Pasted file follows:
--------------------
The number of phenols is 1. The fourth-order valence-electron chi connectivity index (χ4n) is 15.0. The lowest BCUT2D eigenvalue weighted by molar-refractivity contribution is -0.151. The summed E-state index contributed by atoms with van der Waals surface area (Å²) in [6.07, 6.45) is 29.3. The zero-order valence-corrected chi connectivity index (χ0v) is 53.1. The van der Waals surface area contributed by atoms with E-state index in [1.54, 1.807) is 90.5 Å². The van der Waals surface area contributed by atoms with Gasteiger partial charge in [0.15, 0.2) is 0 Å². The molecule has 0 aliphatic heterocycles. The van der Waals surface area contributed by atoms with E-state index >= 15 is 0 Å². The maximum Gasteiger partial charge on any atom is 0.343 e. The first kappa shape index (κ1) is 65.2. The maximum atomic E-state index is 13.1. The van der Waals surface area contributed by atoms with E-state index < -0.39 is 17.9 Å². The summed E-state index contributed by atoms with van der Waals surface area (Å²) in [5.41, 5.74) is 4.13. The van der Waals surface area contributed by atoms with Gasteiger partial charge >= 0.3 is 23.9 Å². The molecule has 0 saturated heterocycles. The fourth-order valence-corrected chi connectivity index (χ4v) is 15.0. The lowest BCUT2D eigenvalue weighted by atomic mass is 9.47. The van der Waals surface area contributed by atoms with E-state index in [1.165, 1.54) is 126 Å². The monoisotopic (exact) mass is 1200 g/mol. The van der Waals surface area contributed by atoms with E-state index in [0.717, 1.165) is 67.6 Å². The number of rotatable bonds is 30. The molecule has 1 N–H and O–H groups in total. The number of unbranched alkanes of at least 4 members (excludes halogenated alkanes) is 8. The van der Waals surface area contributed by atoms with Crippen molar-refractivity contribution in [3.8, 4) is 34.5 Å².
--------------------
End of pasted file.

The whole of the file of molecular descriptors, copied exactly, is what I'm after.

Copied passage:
The number of phenols is 1. The fourth-order valence-electron chi connectivity index (χ4n) is 15.0. The lowest BCUT2D eigenvalue weighted by molar-refractivity contribution is -0.151. The summed E-state index contributed by atoms with van der Waals surface area (Å²) in [6.07, 6.45) is 29.3. The zero-order valence-corrected chi connectivity index (χ0v) is 53.1. The van der Waals surface area contributed by atoms with E-state index in [1.54, 1.807) is 90.5 Å². The van der Waals surface area contributed by atoms with Gasteiger partial charge in [0.15, 0.2) is 0 Å². The molecule has 0 aliphatic heterocycles. The van der Waals surface area contributed by atoms with E-state index >= 15 is 0 Å². The maximum Gasteiger partial charge on any atom is 0.343 e. The first kappa shape index (κ1) is 65.2. The maximum atomic E-state index is 13.1. The van der Waals surface area contributed by atoms with E-state index < -0.39 is 17.9 Å². The summed E-state index contributed by atoms with van der Waals surface area (Å²) in [5.41, 5.74) is 4.13. The van der Waals surface area contributed by atoms with Gasteiger partial charge >= 0.3 is 23.9 Å². The molecule has 0 saturated heterocycles. The fourth-order valence-corrected chi connectivity index (χ4v) is 15.0. The lowest BCUT2D eigenvalue weighted by atomic mass is 9.47. The van der Waals surface area contributed by atoms with E-state index in [1.165, 1.54) is 126 Å². The monoisotopic (exact) mass is 1200 g/mol. The van der Waals surface area contributed by atoms with E-state index in [0.717, 1.165) is 67.6 Å². The number of rotatable bonds is 30. The molecule has 1 N–H and O–H groups in total. The number of unbranched alkanes of at least 4 members (excludes halogenated alkanes) is 8. The van der Waals surface area contributed by atoms with Crippen molar-refractivity contribution in [3.8, 4) is 34.5 Å².